Down Boy – Google Reveals Human-Proof Robot Dog

Steve McCaskill is editor of TechWeekEurope and ChannelBiz. He joined as a reporter in 2011 and covers all areas of IT, with a particular interest in telecommunications, mobile and networking, along with sports technology.

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Developed by robot specialists Boston Dynamics, Spot can cope with hills, rough terrain, and even human kicks

The robot revolution may have gained its first loyal companion this week, as Google-owned robotics company Boston Dynamics unveiled the latest iteration of its mechanical dog.

Developed by the former military contractor, which was acquired by Google in December 2013, Spot marks the latest step forward in the development of advanced robotics.

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Building upon Boston Dynamics’ previous BigDog (pictured below), AlphaDog and LS3 robots, Spot (far left) features four hydraulic legs, a sensor head to help him navigate and the ability to remain upright even when walking on rough terrain, up steps or when kicked by a member of the Boston Dynamics team.

Powered by an electric motor that keeps a series of hydraulic actuators running, Boston Dynamics says that Spot will be used primarily for search and rescue, mapping, or accessing disaster zones.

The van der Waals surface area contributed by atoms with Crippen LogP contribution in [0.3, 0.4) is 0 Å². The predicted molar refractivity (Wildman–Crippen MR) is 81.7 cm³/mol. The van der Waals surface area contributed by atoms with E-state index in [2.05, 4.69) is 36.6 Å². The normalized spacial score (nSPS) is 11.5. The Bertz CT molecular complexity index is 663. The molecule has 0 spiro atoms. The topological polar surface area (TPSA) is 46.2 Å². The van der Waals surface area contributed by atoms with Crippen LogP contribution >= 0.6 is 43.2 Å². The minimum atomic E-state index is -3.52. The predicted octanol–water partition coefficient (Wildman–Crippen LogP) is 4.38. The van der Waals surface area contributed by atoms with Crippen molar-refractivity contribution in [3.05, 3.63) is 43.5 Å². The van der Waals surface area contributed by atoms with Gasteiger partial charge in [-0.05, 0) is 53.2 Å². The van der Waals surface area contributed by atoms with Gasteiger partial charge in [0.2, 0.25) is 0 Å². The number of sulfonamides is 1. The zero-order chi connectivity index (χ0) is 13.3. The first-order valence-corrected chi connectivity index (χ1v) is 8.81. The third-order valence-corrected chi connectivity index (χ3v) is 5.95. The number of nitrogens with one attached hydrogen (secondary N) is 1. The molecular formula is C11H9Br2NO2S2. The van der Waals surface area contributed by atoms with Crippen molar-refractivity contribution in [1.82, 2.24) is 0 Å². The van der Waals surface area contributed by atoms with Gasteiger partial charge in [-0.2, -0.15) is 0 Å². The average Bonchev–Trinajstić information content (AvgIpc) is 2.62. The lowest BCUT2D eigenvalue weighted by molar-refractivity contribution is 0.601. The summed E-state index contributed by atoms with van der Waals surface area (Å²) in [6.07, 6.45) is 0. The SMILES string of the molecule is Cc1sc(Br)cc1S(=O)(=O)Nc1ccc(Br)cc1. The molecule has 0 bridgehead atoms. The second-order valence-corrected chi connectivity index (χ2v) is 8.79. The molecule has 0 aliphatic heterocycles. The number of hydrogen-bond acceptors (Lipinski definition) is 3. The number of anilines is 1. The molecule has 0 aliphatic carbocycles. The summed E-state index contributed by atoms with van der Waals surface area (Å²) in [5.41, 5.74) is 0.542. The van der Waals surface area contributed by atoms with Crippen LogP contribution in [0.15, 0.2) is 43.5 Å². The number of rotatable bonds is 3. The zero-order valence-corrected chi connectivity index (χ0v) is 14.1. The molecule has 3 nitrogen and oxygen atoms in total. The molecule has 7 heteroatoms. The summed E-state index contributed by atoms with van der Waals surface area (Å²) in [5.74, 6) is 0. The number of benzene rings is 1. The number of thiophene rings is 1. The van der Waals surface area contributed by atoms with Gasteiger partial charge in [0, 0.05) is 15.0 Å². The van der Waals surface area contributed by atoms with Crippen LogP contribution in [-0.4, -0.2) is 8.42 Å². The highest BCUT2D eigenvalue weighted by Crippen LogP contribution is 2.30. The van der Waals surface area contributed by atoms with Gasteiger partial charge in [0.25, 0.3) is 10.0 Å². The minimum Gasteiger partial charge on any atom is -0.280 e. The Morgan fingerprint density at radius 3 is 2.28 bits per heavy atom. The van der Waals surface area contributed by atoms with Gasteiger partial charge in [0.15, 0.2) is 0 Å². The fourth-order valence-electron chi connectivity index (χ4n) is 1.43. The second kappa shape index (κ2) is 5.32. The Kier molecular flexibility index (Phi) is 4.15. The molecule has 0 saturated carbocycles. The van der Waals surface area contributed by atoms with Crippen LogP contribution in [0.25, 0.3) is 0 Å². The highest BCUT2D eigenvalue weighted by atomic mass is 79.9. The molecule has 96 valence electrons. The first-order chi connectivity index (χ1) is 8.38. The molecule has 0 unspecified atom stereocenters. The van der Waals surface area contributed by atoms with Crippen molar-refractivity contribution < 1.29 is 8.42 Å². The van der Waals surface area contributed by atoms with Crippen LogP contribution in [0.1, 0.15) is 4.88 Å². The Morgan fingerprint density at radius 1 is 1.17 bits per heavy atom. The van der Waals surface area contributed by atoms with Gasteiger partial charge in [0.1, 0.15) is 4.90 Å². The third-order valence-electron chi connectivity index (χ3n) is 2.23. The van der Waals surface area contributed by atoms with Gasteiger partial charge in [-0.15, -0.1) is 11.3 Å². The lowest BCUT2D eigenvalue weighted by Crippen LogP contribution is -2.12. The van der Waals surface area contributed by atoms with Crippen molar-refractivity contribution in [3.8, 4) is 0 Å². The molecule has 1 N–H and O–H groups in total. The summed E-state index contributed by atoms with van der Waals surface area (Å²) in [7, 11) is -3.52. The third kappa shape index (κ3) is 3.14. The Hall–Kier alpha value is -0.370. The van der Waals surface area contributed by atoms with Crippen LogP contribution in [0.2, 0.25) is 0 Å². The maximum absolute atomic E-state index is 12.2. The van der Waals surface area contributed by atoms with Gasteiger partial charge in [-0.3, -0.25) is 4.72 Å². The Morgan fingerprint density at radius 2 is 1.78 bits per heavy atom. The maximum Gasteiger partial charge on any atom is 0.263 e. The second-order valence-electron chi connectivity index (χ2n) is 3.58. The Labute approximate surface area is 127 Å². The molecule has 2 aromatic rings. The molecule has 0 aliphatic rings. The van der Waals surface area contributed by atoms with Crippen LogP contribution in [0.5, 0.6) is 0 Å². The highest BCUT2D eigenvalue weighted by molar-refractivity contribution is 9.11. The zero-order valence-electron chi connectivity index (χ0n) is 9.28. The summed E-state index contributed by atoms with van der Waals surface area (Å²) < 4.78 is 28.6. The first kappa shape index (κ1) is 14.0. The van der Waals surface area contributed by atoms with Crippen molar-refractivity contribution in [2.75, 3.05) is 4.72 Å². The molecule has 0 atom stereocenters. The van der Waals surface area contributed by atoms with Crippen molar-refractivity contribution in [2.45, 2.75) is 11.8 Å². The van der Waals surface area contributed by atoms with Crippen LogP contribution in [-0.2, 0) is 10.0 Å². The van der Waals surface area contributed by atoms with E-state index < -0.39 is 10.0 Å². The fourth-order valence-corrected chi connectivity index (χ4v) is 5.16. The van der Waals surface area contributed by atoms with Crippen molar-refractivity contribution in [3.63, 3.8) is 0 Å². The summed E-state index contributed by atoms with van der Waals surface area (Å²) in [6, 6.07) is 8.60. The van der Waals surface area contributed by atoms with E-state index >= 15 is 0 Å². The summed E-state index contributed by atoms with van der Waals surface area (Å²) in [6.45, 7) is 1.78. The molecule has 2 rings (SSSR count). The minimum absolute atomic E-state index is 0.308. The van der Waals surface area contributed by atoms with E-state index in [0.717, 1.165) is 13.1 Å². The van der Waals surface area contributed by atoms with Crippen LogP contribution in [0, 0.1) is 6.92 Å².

Weighing in at 160lbs, Spot is lighter than its predecessors, and is able to greatly outspeed its older brother when travelling uphill. However, the company it won’t be able to carry as much weight or withstand as much damage as the other models.

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Boston Dynamics was the eighth acquisition made to support Google’s mysterious robotics unit, managed by former Android OS chief Andy Rubin.

Spun off from Massachusetts Institute of Technology (MIT) in 1992, the company uses sensors, on-board computers and hydraulics to create robots that run, climb sheer walls and jump over obstacles.

In the past, its projects were often funded by the Defence Advanced Research Projects Agency (DARPA) – an organisation created in the middle of the Cold War to oversee research and development on behalf of the US Department of Defence.

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